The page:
When we first started growing our Heirlooms back in 1992 our first customers were some of the top restaurants in Litchfield County. The Good News Café, The West Street Grill and The Mayflower Inn were all early champions of what was then seen as a novelty by many. Waldingfield Farm believes the future of Heirloom vegetables and fruits is increasingly bright. Agriculture schools, food critics and chefs are singing the praises of Heirloom vegetables and consumer demand, once it becomes organized, can change the way America grows and eats.


The Horan Brothers

Thanks for enquiring about Waldingfield's internship program.  Our internships start in May and run through the season. We offer two week, monthly and multi-month internships.  There is a modest stipend for monthly and longer internships.  The goals are to teach you the daily ins and outs of a sustainable organic vegetable operation, from seed to harvest.  You will learn how to run a greenhouse, plant in fields, cultivate the crops, harvest, wash and prepare for market/retail, etc.  We will also teach soil management, composting, marketing and sales, as well as some machine work if interested.

Those who are considering the longer internships will also work farmers markets, run the farm stand, and learn office duties (record keeping, phone calls, etc).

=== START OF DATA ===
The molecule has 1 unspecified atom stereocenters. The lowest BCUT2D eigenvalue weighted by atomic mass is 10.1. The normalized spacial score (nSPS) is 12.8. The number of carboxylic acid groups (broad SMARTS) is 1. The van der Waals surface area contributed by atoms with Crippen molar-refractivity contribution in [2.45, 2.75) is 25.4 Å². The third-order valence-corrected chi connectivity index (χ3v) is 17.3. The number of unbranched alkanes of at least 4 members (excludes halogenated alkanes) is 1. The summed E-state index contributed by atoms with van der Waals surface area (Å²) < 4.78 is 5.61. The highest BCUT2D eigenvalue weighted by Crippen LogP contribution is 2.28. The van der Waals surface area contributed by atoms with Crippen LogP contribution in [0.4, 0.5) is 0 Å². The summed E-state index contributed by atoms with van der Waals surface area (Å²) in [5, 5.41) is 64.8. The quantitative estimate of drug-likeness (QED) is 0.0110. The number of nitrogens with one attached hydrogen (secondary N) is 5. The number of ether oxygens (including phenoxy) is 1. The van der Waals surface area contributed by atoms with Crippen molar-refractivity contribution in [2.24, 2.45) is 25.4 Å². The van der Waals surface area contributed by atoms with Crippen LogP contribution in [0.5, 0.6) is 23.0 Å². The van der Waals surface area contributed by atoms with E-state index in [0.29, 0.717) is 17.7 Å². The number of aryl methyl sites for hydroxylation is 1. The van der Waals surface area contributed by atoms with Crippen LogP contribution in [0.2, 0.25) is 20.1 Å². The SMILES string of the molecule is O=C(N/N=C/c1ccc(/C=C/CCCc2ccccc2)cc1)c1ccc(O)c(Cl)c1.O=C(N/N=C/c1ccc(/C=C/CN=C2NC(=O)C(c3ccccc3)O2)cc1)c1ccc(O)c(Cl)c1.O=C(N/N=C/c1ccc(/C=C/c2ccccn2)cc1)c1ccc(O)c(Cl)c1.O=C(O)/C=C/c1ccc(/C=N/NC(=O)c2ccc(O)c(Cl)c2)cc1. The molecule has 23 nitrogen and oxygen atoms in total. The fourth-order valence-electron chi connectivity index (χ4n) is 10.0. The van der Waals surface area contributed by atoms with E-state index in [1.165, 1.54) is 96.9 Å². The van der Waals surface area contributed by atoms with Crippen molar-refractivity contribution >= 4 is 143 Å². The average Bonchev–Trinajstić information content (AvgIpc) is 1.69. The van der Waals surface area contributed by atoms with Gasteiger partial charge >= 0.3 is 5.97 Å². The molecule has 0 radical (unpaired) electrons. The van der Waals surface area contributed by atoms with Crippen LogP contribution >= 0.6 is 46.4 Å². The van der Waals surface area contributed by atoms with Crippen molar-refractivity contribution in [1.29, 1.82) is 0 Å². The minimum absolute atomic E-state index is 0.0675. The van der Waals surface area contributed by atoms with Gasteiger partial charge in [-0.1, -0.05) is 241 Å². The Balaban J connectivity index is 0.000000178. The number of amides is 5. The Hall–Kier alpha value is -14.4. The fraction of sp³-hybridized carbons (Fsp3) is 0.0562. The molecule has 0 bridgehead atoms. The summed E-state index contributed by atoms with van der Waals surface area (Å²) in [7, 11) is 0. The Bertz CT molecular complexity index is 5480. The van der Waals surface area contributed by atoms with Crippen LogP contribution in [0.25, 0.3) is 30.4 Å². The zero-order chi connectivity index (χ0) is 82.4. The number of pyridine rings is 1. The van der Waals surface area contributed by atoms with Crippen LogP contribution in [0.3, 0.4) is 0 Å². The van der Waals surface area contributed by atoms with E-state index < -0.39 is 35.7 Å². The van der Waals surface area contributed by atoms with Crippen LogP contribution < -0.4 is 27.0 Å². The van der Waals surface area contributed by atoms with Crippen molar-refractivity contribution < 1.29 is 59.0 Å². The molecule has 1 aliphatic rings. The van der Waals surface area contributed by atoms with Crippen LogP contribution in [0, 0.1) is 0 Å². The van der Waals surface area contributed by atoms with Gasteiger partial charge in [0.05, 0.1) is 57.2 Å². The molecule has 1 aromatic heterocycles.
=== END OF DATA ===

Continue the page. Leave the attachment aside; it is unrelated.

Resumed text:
We offer modest bunk housing, nothing luxerious but comfortable.

It is a five day week, Monday through Friday and hours are 7am to 5pm (one hour lunch break).

Any questions, please email This e-mail address is being protected from spambots. You need JavaScript enabled to view it , subject Farm Internship.




Total Time: 10 minutes


  • 1 1/2 cups fresh basil
  • 1/3 cup olive oil
  • 1 cup pine nuts (other nuts, such as almonds or walnuts may be substituted)
  • 5 cloves garlic
  • 1/3 cup nutritional yeast
  • 3/4 teaspoon salt
  • 1/2 teaspoon black pepper


Combine all ingredients in a food processor until nuts are ground. Pesto should still have texture and not be completely smooth. Add more salt and pepper to taste and enjoy! One variation is to add 1/2 cup rehydrated sun-dried tomatoes. For a lower fat version replace half the oil with soy milk.

Welcome to our stand page!  Located along East street,  1/4 mile past our driveway (#24) sits our farm stand.  Set against a beautiful backdrop and a wonderful western view,  the stand is open from Memorial Day weekend through the end of October.  A farm representative is usually in the field to assist but we employ an honor system, as well.